The last time I stated my shock at “Christian” wrongdoing on a public board and apologized for it, the beat-down I received (inevitably from Christians) ensured I never returned. Still, pointing fingers at others without looking inward will ensure the problems we’ve created will continue to be the problems our future generations will be afflicted with. All while diminishing our own relevance in the here-and-now.

  6. Mr. Spindell,

    Because I AM ignorant and uninformed, I feel the need to ask you personally… It seems to me that what the two parties need and lack are thus: the Israeli’s a temple and the Palestinians civil rights. Couldn’t the Israeli’s build a temple in the weeping wall plaza in exchange for giving the Palestinians civil rights?

    Mr. Moulton,

    Having inherited Christian parents and the subsequent upbringing, it turned my world upside down to discover and personally believe that Christians did indeed play a tremendous role in the Holocaust. A personal confession here which probably mirrors at least partially the oft unspoken and unconfessed realities… My “Christian” upbringing had me believing that the Jewish race was responsible for the death of my personal God. It took a great deal of personal growth to accept that Jesus forgave everyone during his death.

    It is my understanding that those Christians that haven’t accepted Jesus’ forgiveness of the Jews imposed a great deal of pain and suffering upon them through the centuries.

    Personally, I only wish the U.S. would have welcomed the remainder of the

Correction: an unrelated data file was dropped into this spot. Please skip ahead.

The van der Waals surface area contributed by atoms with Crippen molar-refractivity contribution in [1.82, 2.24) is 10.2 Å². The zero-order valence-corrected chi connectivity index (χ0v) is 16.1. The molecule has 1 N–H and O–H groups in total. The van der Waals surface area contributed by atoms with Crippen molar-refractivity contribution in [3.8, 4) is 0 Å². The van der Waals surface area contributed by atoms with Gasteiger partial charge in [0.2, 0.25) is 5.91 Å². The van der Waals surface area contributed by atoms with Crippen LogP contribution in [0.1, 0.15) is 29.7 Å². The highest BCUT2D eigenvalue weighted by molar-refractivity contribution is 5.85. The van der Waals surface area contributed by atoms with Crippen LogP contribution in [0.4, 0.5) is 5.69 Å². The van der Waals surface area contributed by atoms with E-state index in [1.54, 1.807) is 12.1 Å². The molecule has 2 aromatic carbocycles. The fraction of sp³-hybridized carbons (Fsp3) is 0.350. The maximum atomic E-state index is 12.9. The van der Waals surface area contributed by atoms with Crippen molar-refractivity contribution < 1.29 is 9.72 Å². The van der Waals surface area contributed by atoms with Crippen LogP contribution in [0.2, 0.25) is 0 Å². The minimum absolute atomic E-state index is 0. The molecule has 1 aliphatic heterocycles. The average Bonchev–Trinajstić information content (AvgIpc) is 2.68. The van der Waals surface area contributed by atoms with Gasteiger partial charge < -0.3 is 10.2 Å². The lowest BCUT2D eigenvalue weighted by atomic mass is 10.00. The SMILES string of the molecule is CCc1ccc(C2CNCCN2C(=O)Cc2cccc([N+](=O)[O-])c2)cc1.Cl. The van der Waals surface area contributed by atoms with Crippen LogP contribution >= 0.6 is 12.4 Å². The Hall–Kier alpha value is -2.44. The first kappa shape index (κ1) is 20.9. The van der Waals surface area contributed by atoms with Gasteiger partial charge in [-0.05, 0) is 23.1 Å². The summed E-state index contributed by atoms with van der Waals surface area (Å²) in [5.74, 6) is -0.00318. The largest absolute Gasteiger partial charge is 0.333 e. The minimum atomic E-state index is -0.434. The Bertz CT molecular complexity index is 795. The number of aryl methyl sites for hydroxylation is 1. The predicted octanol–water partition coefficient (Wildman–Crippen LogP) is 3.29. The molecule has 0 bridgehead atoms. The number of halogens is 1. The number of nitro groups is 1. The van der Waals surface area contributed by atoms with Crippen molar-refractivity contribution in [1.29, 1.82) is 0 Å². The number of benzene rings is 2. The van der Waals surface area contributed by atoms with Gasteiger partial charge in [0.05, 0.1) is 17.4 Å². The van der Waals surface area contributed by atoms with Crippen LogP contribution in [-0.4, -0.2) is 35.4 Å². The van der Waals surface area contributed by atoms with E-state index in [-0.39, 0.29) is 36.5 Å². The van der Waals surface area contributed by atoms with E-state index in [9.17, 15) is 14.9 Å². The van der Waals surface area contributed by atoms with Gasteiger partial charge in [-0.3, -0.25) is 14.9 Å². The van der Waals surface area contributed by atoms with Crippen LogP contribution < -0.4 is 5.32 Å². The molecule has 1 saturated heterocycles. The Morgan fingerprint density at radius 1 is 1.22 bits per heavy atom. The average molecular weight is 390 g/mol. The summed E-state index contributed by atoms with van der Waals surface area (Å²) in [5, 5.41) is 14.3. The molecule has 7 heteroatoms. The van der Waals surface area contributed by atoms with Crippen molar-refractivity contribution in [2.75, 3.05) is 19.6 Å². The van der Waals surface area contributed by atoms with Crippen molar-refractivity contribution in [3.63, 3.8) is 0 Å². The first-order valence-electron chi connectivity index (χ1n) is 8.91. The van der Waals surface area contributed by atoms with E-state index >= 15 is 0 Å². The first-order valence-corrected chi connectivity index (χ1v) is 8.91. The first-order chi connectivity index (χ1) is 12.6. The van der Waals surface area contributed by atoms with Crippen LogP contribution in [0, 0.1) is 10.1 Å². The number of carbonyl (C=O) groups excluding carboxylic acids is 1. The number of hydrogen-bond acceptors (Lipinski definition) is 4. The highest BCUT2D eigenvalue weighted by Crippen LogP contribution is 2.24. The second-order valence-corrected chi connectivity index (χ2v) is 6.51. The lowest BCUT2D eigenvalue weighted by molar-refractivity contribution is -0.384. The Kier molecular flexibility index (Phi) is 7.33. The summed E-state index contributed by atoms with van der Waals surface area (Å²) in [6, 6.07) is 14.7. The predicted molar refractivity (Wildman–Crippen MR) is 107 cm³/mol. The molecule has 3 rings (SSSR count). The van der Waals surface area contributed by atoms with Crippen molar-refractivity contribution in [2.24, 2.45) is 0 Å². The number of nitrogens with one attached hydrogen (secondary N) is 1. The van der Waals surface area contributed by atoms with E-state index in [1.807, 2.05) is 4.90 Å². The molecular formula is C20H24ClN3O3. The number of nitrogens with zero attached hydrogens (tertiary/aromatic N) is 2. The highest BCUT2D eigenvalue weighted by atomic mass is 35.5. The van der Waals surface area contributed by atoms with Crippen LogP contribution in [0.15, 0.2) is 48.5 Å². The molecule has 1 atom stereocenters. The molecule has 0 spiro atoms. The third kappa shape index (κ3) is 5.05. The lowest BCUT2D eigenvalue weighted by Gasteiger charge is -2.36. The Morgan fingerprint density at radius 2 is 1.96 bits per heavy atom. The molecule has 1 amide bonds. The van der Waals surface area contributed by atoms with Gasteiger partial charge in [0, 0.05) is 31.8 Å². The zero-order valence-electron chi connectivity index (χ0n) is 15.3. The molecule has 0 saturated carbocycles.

European Jewry here. As you have pointed out, we had simply taken this land
    from others. Perhaps blindly, I wonder to myself if had we done so, might
    not we both have prospered so much so that the Jews could have gone forth in the greatest real estate land transaction purchase in history?

    I find it difficult oftentimes to be completely truthful and to apologize for my personal failures…

    How do we fix it from here?

    One last thing. I’ve got this quote from Albert Einstein that I wrote down after watching a documentary on his life.

    “If we don’t find a way of honest cooperation and dealings with the Arabs, we have not learned anything during our 2,000 years of suffering and deserve any fate that will hit us.” – Albert Einstein: How I See the World

  7. Carlyle,
    While you and I disagree on much regarding Israel, it is always a pleasure to read your comments. Your responses to Ms. Oliver displayed thoughtfulness on your part and a sense of intellectual fairness. While I believe it would be fruitless to argue our differences, we are quite evenly matched and neither of us will convince the other, despite open mindedness on both our parts. The reason this is so is that there really is no right answer, so the argument devolves on who are the “good guys” and who are the “bad guys.” I think that in both our minds that answer is not clear cut, though for different reasons.

    Then too, as a proud Jew and a lifelong supporter of Israel, I admit that I’ve got more investment in the game than you do and so there is probably an element of pre-judgment at work in my beliefs. Then too, I think of myself as an American and I do have deep feelings for my country, despite the many blights on its’ history.

    Where I think we are of common bond is that we both hate the oppressions of this world that drive humanity apart and allow so many to live in poverty, disease and misery. The answer to Israel, the ME and to the inhumanity of humanity to itself, lies I believe not in politics but in an evolution that would free ourselves from our “lizard” brains. How this would come about I have no idea, but in its’ necessity humanity hangs in the balance.

  8. CM:

    World opinion would have condemned Israel, can you imagine the nightly news casts? It would have been settled long ago.